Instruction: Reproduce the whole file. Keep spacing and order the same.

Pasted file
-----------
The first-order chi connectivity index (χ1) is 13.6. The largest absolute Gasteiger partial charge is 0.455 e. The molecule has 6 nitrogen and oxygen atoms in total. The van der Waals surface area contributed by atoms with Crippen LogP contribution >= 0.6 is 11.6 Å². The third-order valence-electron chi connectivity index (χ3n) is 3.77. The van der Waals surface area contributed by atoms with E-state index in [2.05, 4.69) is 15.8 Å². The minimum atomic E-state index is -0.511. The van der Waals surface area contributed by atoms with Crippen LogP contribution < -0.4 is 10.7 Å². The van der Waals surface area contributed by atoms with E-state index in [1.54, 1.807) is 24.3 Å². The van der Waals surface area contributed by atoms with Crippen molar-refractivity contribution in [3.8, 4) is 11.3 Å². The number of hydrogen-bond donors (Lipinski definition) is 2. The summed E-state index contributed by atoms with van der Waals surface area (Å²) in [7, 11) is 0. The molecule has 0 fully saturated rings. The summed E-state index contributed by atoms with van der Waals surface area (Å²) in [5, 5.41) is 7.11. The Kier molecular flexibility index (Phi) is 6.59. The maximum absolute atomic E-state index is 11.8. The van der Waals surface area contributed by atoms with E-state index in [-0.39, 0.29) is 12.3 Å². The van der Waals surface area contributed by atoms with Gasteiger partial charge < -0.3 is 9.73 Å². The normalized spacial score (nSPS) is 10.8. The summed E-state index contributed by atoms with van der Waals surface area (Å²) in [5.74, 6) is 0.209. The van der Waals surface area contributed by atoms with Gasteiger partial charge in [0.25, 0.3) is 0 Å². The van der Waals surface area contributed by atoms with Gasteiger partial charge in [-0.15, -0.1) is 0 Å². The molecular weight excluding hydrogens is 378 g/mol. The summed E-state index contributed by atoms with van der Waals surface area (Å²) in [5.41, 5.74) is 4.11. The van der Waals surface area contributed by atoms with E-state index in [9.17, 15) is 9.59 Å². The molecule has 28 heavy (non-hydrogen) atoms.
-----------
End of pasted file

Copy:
The first-order chi connectivity index (χ1) is 13.6. The largest absolute Gasteiger partial charge is 0.455 e. The molecule has 6 nitrogen and oxygen atoms in total. The van der Waals surface area contributed by atoms with Crippen LogP contribution >= 0.6 is 11.6 Å². The third-order valence-electron chi connectivity index (χ3n) is 3.77. The van der Waals surface area contributed by atoms with E-state index in [2.05, 4.69) is 15.8 Å². The minimum atomic E-state index is -0.511. The van der Waals surface area contributed by atoms with Crippen LogP contribution < -0.4 is 10.7 Å². The van der Waals surface area contributed by atoms with E-state index in [1.54, 1.807) is 24.3 Å². The van der Waals surface area contributed by atoms with Crippen molar-refractivity contribution in [3.8, 4) is 11.3 Å². The number of hydrogen-bond donors (Lipinski definition) is 2. The summed E-state index contributed by atoms with van der Waals surface area (Å²) in [7, 11) is 0. The molecule has 0 fully saturated rings. The summed E-state index contributed by atoms with van der Waals surface area (Å²) in [5, 5.41) is 7.11. The Kier molecular flexibility index (Phi) is 6.59. The maximum absolute atomic E-state index is 11.8. The van der Waals surface area contributed by atoms with E-state index in [-0.39, 0.29) is 12.3 Å². The van der Waals surface area contributed by atoms with Gasteiger partial charge < -0.3 is 9.73 Å². The normalized spacial score (nSPS) is 10.8. The summed E-state index contributed by atoms with van der Waals surface area (Å²) in [5.74, 6) is 0.209. The van der Waals surface area contributed by atoms with Gasteiger partial charge in [0.25, 0.3) is 0 Å². The van der Waals surface area contributed by atoms with Gasteiger partial charge in [-0.15, -0.1) is 0 Å². The molecular weight excluding hydrogens is 378 g/mol. The summed E-state index contributed by atoms with van der Waals surface area (Å²) in [5.41, 5.74) is 4.11. The van der Waals surface area contributed by atoms with E-state index in [9.17, 15) is 9.59 Å². The molecule has 28 heavy (non-hydrogen) atoms.